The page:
Protect your data: National Cybersecurity Awareness Month 2019

October 14, 2019

UNIVERSITY PARK, Pa. — It seems like privacy breaches and data security failures are more prevalent than ever, resulting in serious consequences to the average consumer. According to a report by the Identity Theft Resource Center, more than 446 million records were exposed in 2018. Institutions that do not take a proactive approach to minimizing cybersecurity risks may face enormous financial, reputational and legal repercussions.

October marks National Cybersecurity Awareness Month, a collaborative effort between government and industry to raise awareness about the importance of cybersecurity.

Penn State takes data security very seriously. The University believes that protecting our most valuable information assets is everyone's responsibility -- it's a partnership between Penn State and you. 

Cybercriminals routinely target higher education institutions. They typically seek unauthorized access to the wealth of information that is being developed, collected and retained, such as personally identifiable information and research data.    

You can help to keep information secure by:

1. Taking your time. Cybercriminals are very good at trying to get people to take immediate action. Slow down and decide if the information seems unreasonable or too good to be true before taking any action.

2. Considering the source. Pay attention to the sender of the email. Is it the correct address? Does the link or attachment seem reasonable? If you’re suspicious, forward potential phishes as an email attachment to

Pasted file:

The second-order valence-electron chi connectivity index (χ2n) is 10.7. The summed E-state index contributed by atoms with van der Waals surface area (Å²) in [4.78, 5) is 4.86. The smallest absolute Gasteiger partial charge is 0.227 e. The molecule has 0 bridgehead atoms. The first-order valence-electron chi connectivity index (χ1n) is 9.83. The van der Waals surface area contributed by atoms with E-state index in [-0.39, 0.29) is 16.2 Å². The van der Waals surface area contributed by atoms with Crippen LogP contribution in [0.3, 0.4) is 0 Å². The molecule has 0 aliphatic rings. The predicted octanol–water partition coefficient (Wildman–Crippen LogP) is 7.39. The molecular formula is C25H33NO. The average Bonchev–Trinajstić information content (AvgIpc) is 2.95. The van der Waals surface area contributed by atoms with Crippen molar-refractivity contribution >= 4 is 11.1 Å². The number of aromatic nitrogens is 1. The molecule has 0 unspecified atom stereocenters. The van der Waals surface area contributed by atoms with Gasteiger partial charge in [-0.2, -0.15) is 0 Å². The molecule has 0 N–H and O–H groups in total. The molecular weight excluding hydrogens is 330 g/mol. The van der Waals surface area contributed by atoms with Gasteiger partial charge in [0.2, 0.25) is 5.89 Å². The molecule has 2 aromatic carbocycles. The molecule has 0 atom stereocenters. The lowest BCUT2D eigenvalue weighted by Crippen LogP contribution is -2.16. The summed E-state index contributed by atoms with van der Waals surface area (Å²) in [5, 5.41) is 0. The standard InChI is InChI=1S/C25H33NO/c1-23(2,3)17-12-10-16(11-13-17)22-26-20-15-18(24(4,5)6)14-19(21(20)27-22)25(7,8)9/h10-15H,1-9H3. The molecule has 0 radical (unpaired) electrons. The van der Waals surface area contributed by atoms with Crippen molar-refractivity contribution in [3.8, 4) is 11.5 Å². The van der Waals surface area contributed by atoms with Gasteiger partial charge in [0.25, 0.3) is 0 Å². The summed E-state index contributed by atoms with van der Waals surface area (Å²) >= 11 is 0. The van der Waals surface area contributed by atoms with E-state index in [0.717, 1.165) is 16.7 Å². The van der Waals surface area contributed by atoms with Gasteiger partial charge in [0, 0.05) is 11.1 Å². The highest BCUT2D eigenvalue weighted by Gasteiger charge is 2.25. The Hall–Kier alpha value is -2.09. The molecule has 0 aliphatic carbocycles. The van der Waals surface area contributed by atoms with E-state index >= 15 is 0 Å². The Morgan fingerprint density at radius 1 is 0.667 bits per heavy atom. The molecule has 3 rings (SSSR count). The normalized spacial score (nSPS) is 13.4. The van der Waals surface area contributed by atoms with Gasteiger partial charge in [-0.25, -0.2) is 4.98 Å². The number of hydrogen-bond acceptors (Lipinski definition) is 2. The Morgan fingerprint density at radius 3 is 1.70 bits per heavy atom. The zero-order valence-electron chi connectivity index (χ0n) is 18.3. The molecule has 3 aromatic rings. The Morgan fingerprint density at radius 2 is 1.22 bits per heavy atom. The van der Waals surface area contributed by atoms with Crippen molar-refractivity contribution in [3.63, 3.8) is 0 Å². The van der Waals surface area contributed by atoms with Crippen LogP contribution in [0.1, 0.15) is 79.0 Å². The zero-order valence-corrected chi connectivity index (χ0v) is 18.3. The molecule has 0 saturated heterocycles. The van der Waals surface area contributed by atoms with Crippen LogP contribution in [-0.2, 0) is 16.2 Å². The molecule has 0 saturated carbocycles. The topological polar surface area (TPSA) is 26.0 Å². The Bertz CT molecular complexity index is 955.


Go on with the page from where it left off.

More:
3. Keeping your software up to date and installing an anti-virus program. Software updates offer a line of defense against cyberattacks. You can easily enable automatic updates on Mac and Windows operating systems so that you’ll always have the latest, most protected version of the software. 

4. Using a unique password for every account you own. Attackers often count on their victims using the same credentials on other websites and systems. Make a unique password for each site and never share it. Use 2FA (two-factor authentication) where possible. To enroll, go to Penn State requires faculty and staff to use 2FA on their Penn State Access Account and recommends enabling it on other platforms that offer it, such as Gmail.

For more information on National Cybersecurity Awareness Month, visit

For more information on Penn State’s Office of Information Security, visit

Last Updated October 14, 2019